Fire TV devices are also the “smartest” out there. The Fire TV Cube has built-in Alexa functions. You can dim your smart bulbs, control your smart appliances, ask questions, set timers — pretty much anything a regular Amazon Echo can do.
You can also use your voice to search, play, pause, fast-forward and handle all the things you would normally do with a remote. You can even turn an HDMI-CEC compatible TV on or off and adjust its volume.
But don’t worry if you have an older TV. The Fire TV Cube also has a built-in IR transmitter so you can use it as a universal remote and voice control any TV, old or new.
It can also duplicate the features of Amazon’s Echo Show. With an Alexa voice command, the Fire TV Cube can provide you with detailed weather forecasts, display lyrics to songs and show you live video feeds from Alexa-compatible security cameras.
The Fire TV Cube supports 4K content, HDR and Dolby Atmos.
Why you might skip it: Like its apps, Amazon’s Fire TV interface is cluttered, filled with promoted content and can be a pain to navigate through. Alexa Fire TV integration is still occasionally frustrating and voice controlling a TV through the Fire TV Cube can be painfully slow.
Why you would want it: If you’ve ever owned a Chromecast, you know how handy this unobtrusive little gadget is. You can cast or stream content from your iOS or Android smartphone or Chrome browser right to your TV. You can even cast your whole desktop if you want to.
The Chromecast is not a traditional streaming box like the others, though, as it doesn’t come with its own remote. You’ll have to rely on your smartphone instead.
When it comes to apps, you can stream content from Netflix, Hulu, HBO Now, Prime Video, Sling TV, Plex, and Vudu.
Like the Fire TV Cube, you can integrate a Chromecast with your smart home. This one pairs with Google Home and with HDMI-CEC compatible TVs, giving you usable (but limited) hands-free voice control.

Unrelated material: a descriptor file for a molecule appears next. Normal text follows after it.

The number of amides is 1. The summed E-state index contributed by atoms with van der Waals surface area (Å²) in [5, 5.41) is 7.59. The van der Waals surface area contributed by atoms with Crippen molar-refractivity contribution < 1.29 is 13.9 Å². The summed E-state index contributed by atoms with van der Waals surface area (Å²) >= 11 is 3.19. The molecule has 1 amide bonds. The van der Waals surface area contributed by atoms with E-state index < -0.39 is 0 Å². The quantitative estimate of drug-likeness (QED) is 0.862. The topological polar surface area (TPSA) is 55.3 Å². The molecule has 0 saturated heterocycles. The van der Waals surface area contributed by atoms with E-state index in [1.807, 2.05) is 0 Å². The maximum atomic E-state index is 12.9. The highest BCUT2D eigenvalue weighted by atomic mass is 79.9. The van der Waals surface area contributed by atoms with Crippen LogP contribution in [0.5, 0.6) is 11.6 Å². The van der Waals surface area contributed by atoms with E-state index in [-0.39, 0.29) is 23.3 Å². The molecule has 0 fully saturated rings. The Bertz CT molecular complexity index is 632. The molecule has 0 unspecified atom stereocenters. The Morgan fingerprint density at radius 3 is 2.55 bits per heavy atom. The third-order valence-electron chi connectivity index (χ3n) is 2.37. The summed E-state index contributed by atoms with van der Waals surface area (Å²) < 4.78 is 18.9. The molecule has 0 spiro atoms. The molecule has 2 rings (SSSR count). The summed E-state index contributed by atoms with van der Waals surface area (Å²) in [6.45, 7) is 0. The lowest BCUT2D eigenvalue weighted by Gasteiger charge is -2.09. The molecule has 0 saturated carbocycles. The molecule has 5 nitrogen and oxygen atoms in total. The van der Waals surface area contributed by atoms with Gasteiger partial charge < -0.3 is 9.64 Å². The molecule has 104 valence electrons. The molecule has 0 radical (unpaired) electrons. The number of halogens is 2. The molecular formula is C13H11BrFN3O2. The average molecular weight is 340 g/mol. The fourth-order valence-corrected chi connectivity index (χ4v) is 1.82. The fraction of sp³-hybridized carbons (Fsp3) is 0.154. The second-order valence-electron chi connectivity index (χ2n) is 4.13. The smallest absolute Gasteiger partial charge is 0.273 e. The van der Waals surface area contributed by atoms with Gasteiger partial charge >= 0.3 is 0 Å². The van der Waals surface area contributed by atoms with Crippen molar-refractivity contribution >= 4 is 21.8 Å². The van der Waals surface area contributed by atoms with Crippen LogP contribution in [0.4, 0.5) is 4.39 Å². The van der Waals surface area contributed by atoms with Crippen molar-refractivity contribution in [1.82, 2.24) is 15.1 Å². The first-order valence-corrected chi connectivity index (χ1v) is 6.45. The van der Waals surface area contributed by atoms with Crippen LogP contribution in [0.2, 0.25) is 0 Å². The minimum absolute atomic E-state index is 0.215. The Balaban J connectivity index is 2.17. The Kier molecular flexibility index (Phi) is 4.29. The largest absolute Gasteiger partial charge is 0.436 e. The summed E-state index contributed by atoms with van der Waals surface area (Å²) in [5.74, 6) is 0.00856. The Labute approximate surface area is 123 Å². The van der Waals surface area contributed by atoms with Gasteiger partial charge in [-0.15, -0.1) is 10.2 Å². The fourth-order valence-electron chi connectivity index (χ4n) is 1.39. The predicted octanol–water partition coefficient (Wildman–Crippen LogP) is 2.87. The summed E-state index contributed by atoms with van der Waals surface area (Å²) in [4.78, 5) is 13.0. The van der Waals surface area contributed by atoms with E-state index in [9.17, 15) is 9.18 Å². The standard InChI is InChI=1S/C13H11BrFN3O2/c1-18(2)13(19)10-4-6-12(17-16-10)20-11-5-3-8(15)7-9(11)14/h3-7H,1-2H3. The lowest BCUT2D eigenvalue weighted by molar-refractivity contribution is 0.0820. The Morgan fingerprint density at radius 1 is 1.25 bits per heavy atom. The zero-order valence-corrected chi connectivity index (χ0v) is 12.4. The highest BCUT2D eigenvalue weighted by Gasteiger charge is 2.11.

With the Chromecast Ultra, you can cast 4K and HDR content, as well. It’s one of the cheapest streaming gadgets to do so, at around $70. The standard Chromecast is about half the price.
Why you might skip it: Again, this streaming device has no physical remote. You will always depend on your smartphone or tablet to operate it. Note you’ll also need a third-party app or another workaround to stream iTunes content.
Why you would want it: It’s hard to tell from the photo above, but the Fire TV Stick is tiny. But don’t be fooled, it packs a serious punch in terms of entertainment value.
Imagine the Fire TV Stick as a stripped-down Fire TV Cube. It runs the same operating system, and you can access Alexa through the included remote with the push of a button. But unlike the Cube, you can’t call on Alexa with just your voice and it’s not compatible with other smart home products.
On the flip side, this can be beneficial if you want the convenience of Alexa occasionally without the privacy issues that come with it. Tap or click here to see how Alexa can spy on users.
The Fire TV Stick is also much cheaper than the Fire TV Cube — and takes up much less space to boot. All you need to do is plug it into the HDMI slot on your TV and plug in the power adapter. Easiest setup ever.
The Fire TV Stick supports 4K content, HDR and Dolby Atmos. It retails for around $40, which makes it among the best budget options you can purchase for streaming.
Why you may skip it: In a nutshell, the Fire TV Stick is the Fire TV experience distilled. There are no extra bells and whistles other than the Alexa Remote, which is limited compared to the full-fledged Alexa found in the Cube and other Echo devices.